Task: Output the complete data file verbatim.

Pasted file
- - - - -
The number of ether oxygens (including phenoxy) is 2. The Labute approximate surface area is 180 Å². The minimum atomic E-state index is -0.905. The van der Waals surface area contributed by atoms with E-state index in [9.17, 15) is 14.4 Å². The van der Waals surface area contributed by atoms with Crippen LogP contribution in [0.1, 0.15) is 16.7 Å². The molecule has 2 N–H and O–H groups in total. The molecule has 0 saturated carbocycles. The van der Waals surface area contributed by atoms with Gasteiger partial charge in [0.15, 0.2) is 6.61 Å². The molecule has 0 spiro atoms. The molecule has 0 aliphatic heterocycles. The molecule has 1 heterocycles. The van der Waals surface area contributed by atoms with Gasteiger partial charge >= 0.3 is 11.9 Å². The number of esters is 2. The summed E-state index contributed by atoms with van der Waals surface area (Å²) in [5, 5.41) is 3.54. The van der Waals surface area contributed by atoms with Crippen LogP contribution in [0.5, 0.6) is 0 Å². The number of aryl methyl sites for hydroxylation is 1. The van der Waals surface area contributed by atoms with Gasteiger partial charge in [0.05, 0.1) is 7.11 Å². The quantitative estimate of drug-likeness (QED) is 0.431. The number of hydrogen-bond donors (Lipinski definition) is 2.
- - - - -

The number of ether oxygens (including phenoxy) is 2. The Labute approximate surface area is 180 Å². The minimum atomic E-state index is -0.905. The van der Waals surface area contributed by atoms with E-state index in [9.17, 15) is 14.4 Å². The van der Waals surface area contributed by atoms with Crippen LogP contribution in [0.1, 0.15) is 16.7 Å². The molecule has 2 N–H and O–H groups in total. The molecule has 0 saturated carbocycles. The van der Waals surface area contributed by atoms with Gasteiger partial charge in [0.15, 0.2) is 6.61 Å². The molecule has 0 spiro atoms. The molecule has 0 aliphatic heterocycles. The molecule has 1 heterocycles. The van der Waals surface area contributed by atoms with Gasteiger partial charge >= 0.3 is 11.9 Å². The number of esters is 2. The summed E-state index contributed by atoms with van der Waals surface area (Å²) in [5, 5.41) is 3.54. The van der Waals surface area contributed by atoms with Crippen LogP contribution in [0.5, 0.6) is 0 Å². The number of aryl methyl sites for hydroxylation is 1. The van der Waals surface area contributed by atoms with Gasteiger partial charge in [0.05, 0.1) is 7.11 Å². The quantitative estimate of drug-likeness (QED) is 0.431. The number of hydrogen-bond donors (Lipinski definition) is 2.